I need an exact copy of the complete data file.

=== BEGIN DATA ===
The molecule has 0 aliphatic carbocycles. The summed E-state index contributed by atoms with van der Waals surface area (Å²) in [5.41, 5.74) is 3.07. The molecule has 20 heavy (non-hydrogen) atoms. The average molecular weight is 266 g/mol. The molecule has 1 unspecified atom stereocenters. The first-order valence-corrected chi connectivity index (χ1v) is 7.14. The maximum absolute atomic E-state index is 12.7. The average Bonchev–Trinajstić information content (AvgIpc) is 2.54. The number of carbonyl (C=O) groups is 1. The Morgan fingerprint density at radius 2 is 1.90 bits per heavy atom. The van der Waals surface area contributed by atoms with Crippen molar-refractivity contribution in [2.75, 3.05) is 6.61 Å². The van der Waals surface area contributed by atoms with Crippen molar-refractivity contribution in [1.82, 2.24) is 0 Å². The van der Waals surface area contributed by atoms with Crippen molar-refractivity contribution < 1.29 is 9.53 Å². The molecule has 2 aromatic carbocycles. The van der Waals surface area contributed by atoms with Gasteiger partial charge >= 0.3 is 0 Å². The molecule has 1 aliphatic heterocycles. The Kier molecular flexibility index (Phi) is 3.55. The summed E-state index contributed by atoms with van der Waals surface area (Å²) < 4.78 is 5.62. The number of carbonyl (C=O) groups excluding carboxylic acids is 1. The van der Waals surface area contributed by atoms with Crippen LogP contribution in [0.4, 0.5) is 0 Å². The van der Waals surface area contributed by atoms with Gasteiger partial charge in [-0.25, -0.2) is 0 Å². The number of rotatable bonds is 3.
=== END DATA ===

The molecule has 0 aliphatic carbocycles. The summed E-state index contributed by atoms with van der Waals surface area (Å²) in [5.41, 5.74) is 3.07. The molecule has 20 heavy (non-hydrogen) atoms. The average molecular weight is 266 g/mol. The molecule has 1 unspecified atom stereocenters. The first-order valence-corrected chi connectivity index (χ1v) is 7.14. The maximum absolute atomic E-state index is 12.7. The average Bonchev–Trinajstić information content (AvgIpc) is 2.54. The number of carbonyl (C=O) groups is 1. The Morgan fingerprint density at radius 2 is 1.90 bits per heavy atom. The van der Waals surface area contributed by atoms with Crippen molar-refractivity contribution in [2.75, 3.05) is 6.61 Å². The van der Waals surface area contributed by atoms with Crippen molar-refractivity contribution in [1.82, 2.24) is 0 Å². The van der Waals surface area contributed by atoms with Crippen molar-refractivity contribution < 1.29 is 9.53 Å². The molecule has 2 aromatic carbocycles. The van der Waals surface area contributed by atoms with Gasteiger partial charge >= 0.3 is 0 Å². The molecule has 1 aliphatic heterocycles. The Kier molecular flexibility index (Phi) is 3.55. The summed E-state index contributed by atoms with van der Waals surface area (Å²) < 4.78 is 5.62. The number of carbonyl (C=O) groups excluding carboxylic acids is 1. The van der Waals surface area contributed by atoms with Crippen LogP contribution in [0.4, 0.5) is 0 Å². The van der Waals surface area contributed by atoms with Gasteiger partial charge in [-0.25, -0.2) is 0 Å². The number of rotatable bonds is 3.